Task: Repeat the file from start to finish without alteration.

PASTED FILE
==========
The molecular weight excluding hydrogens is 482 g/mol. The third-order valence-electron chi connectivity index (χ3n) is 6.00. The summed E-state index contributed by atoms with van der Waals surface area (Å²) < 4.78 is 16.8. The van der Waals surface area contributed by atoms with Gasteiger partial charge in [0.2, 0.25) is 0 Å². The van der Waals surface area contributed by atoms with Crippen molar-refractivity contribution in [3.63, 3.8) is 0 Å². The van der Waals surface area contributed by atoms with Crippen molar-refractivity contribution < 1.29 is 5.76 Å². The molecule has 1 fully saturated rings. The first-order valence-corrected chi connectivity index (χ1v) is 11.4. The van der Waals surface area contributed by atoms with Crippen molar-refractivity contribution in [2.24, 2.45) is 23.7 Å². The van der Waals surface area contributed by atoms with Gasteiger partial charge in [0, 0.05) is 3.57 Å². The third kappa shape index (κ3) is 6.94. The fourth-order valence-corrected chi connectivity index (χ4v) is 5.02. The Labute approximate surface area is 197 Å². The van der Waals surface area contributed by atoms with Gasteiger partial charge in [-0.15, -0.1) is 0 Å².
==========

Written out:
The molecular weight excluding hydrogens is 482 g/mol. The third-order valence-electron chi connectivity index (χ3n) is 6.00. The summed E-state index contributed by atoms with van der Waals surface area (Å²) < 4.78 is 16.8. The van der Waals surface area contributed by atoms with Gasteiger partial charge in [0.2, 0.25) is 0 Å². The van der Waals surface area contributed by atoms with Crippen molar-refractivity contribution in [3.63, 3.8) is 0 Å². The van der Waals surface area contributed by atoms with Crippen molar-refractivity contribution < 1.29 is 5.76 Å². The molecule has 1 fully saturated rings. The first-order valence-corrected chi connectivity index (χ1v) is 11.4. The van der Waals surface area contributed by atoms with Crippen molar-refractivity contribution in [2.24, 2.45) is 23.7 Å². The van der Waals surface area contributed by atoms with Gasteiger partial charge in [0, 0.05) is 3.57 Å². The third kappa shape index (κ3) is 6.94. The fourth-order valence-corrected chi connectivity index (χ4v) is 5.02. The Labute approximate surface area is 197 Å². The van der Waals surface area contributed by atoms with Gasteiger partial charge in [-0.15, -0.1) is 0 Å².